The presenters will provide brief overviews of CIL and PDXScholar, and they will detail the challenges and ultimate successes of this multi-institutional model for advancing open access journals and reclaiming control of the scholarly record. They will highlight the content migration process from OJS to PDXScholar, post-migration actions to correct metadata, the introduction of functioning DOIs, and coordinating with both free web and commercial indexers to assure proper access to the newly-moved journal. The presenters will also discuss the practicalities and the policy implications of this move, particularly in light of Elsevier’s acquisition of bepress. Finally, the presenters will advance their partnership as an exemplar of transformational publishing and as a viable, sustainable model for scholars in other fields to emulate….”

Finding Our Way: A Snapshot of Scholarly Communication Practitioners’ Duties & Training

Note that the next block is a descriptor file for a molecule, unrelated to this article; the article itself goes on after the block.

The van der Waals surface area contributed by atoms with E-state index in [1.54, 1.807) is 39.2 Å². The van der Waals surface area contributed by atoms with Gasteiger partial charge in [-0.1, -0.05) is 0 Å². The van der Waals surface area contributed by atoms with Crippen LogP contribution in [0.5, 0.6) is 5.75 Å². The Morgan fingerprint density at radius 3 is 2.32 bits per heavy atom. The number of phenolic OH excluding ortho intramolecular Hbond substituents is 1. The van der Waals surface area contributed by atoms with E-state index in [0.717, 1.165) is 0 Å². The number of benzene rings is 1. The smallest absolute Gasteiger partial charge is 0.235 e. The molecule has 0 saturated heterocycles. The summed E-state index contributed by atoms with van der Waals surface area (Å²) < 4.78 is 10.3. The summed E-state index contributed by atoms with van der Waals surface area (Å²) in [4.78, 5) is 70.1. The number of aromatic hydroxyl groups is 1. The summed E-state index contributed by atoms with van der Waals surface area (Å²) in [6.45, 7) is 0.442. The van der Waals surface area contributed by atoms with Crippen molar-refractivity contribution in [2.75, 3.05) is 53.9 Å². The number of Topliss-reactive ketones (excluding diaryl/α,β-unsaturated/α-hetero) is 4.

Abstract:  INTRODUCTION Scholarly communication has arisen as a core academic librarianship competency, but formal training on scholarly communication topics in LIS is rare, leaving many early career practitioners underprepared for their work. METHODS Researchers surveyed practitioners of scholarly communication, as defined by the Association of College and Research Libraries (ACRL), regarding their attitudes toward and experiences with education in scholarly communication, job responsibilities, location within their academic libraries, and thoughts about emerging trends in scholarly communication librarianship. results Few scholarly communication practitioners felt well-prepared by their graduate training for the core set of primary and secondary scholarly communication responsibilities that have emerged. They deploy a range of strategies to fill the gap and would benefit from support in this area, from more robust education in graduate programs and through continued professional development. discussion The results of this survey support the assertion that as academic libraries and academic library work have increasingly recognized the importance of scholarly communication topics, library school curricula have not developed correspondingly. Respondents indicated a low level of formal pedagogy on scholarly communication topics and generally felt they were not well-prepared for scholarly communication work, coming at a significant opportunity cost. CONCLUSION Scholarly communication practitioners should create and curate open teaching and learning content on scholarly communication topics for both continuing education as well as adoption within LIS curricula, and LIS programs should develop accordingly, either through “topics” courses or by integrating scholarly communication into and across curricula as it intersects with existing courses.